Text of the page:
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Words, Words, (new) Words

Friday, June 4, 2010 Leave a Comment

In my college, most acting students participated in a Shakespeare Tour, and on this tour, our professor would warm up our high school audiences with a brief shout out to the Elizabethan era. "New words were invented every day!", he'd proclaim, which would lead his sarcasm-stained students in the wings to invent a ridiculous new word, then throw our hands up, shout "New word!", and dancing zorbicly* about.

But, he seems to have been right: the Elizabethans seem primed for the invention of new words, and Shakespeare is often credited with coining thousands (most importantly, puke).

I think we are undergoing a similar expansion of the language, driven in part by new technologies that need new names (hello, blog), but also by the way those technologies allow us to communicate. A few examples:

  • The Boston Globe looks at how the word malamanteau moved from online coining on May 12th to its own wikipedia page to entry in Wordnik to entry in the Urban Dictionary in less than half a day. (What does it actually mean? "A neologism for a portmanteau created by incorrectly combining a malapropism with a neologism, ex: misunderestimated").
  • The crowdsourced experiments of allsorts, where Twitter users propose new name sets (i.e., "a murder of crows") for things (recent examples: "a ted of bears", "a grind of baristas", "a gloat of ipads"). Users vote on their collective nouns from competing attempts.
The first example shows the speed and reach of coining; the second, how many brains can now collaborate on creating change in the language.

And whether or not the changes above leave lasting marks on the language, I believe we're having an Elizabethan moment, where the possibilities of what our words can do is expanding rapidly.

The questions is then what theatre is going to do about it. The Elizabethan era may have been the perfect time for a linguistic explosion, but it was Shakespeare's artistry that made that widened circle of expression the vital center of our language. Right now, it feels like hip hop artists are driving linguistic invention far more than theatre artists, possibly because of the demographics of our audiences and where they're willing to go; or possibly because our jank imaginations have lost interest in this kind of creative expansion.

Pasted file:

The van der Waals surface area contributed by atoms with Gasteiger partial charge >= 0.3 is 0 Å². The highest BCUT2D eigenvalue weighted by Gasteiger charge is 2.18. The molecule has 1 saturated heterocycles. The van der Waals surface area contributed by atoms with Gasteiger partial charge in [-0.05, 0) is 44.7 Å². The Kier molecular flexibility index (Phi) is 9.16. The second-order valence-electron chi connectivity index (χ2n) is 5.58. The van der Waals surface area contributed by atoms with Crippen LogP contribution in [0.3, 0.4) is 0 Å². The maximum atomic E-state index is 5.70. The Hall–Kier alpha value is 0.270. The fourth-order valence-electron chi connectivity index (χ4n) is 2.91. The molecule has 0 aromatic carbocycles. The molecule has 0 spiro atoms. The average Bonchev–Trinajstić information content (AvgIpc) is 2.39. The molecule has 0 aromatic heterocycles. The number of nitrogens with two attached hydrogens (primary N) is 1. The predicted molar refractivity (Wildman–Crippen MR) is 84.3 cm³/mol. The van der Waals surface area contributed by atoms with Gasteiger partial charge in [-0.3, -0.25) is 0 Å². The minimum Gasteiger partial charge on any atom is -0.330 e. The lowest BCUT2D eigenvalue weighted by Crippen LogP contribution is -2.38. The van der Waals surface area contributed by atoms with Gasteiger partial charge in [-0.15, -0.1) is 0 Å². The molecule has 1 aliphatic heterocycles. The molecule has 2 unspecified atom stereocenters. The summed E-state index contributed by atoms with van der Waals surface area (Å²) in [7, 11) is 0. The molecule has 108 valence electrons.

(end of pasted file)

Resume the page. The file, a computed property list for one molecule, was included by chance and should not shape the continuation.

So, readers, I offer this comments section to you, and whatever new words you want to coin. Who knows? Maybe they'll even make the Urban Dictionary, and last as long as a Football Minute.

*"New word!"


  • Matt A said:  

    I think this all comes down to intellectual confidence (a matter I discussed over lunch with a Fluxer).

    Elizabethans were schooled in grammar, poetry, and rhetoric. The average person was safe to take language to a new place, relying on their own ability to effectively communicate a new idea with a new sound.

    And modern hip-hop...is there anything quite so confident these days (if not often with a degree of foolishness)?

    Where does theatre come in? Bringing it back would be fun, I think. Use some esoteric words, and make up some new ones...as long as they have a sensical meaning phonetically.

    And seriously, there should be open-forum events for inventors of collective nouns. I recently learned of a 'kindle' of kittens.

    Here's some new ones:

    a 'nerd' of collective nouns
    a 'gig' of computers
    a 'snoot' of actors
    a 'pander' of politicians
    a 'nomad' of New Yorkers


    What else?

    Someone come up with collective nouns for otters, apartments, crayons, silk, batteries, trains, dinosaurs, turtles, sheaths, diaphragms, padlocks, and forceps.

  • August Schulenburg said:  

    I love:

    a 'snoot' of actors
    a 'pander' of politicians

    I offer:

    an undulate of otters